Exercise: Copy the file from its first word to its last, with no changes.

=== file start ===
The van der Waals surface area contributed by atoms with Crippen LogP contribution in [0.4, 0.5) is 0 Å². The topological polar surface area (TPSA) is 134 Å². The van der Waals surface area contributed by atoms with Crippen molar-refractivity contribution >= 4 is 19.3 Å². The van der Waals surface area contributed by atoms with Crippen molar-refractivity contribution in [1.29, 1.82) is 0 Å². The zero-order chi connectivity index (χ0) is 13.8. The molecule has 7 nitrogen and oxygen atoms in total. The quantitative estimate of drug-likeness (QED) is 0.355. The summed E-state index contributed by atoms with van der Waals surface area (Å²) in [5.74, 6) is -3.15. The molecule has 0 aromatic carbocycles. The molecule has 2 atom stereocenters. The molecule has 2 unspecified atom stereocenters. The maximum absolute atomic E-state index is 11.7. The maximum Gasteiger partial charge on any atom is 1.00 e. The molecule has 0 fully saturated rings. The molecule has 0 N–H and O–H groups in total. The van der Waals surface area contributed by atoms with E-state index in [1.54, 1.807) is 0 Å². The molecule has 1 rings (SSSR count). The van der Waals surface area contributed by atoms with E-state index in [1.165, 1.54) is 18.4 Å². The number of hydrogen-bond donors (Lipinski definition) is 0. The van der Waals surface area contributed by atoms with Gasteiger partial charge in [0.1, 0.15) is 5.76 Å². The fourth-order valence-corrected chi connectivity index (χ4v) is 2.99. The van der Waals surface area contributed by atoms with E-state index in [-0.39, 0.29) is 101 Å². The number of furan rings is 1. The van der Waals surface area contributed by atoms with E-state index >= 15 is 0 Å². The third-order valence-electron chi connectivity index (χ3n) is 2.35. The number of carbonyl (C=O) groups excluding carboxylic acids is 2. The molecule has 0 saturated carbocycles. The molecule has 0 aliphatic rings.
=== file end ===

The van der Waals surface area contributed by atoms with Crippen LogP contribution in [0.4, 0.5) is 0 Å². The topological polar surface area (TPSA) is 134 Å². The van der Waals surface area contributed by atoms with Crippen molar-refractivity contribution >= 4 is 19.3 Å². The van der Waals surface area contributed by atoms with Crippen molar-refractivity contribution in [1.29, 1.82) is 0 Å². The zero-order chi connectivity index (χ0) is 13.8. The molecule has 7 nitrogen and oxygen atoms in total. The quantitative estimate of drug-likeness (QED) is 0.355. The summed E-state index contributed by atoms with van der Waals surface area (Å²) in [5.74, 6) is -3.15. The molecule has 0 aromatic carbocycles. The molecule has 2 atom stereocenters. The molecule has 2 unspecified atom stereocenters. The maximum absolute atomic E-state index is 11.7. The maximum Gasteiger partial charge on any atom is 1.00 e. The molecule has 0 fully saturated rings. The molecule has 0 N–H and O–H groups in total. The van der Waals surface area contributed by atoms with E-state index in [1.54, 1.807) is 0 Å². The molecule has 1 rings (SSSR count). The van der Waals surface area contributed by atoms with E-state index in [1.165, 1.54) is 18.4 Å². The number of hydrogen-bond donors (Lipinski definition) is 0. The van der Waals surface area contributed by atoms with Gasteiger partial charge in [0.1, 0.15) is 5.76 Å². The fourth-order valence-corrected chi connectivity index (χ4v) is 2.99. The van der Waals surface area contributed by atoms with E-state index in [-0.39, 0.29) is 101 Å². The number of furan rings is 1. The van der Waals surface area contributed by atoms with E-state index >= 15 is 0 Å². The third-order valence-electron chi connectivity index (χ3n) is 2.35. The number of carbonyl (C=O) groups excluding carboxylic acids is 2. The molecule has 0 saturated carbocycles. The molecule has 0 aliphatic rings.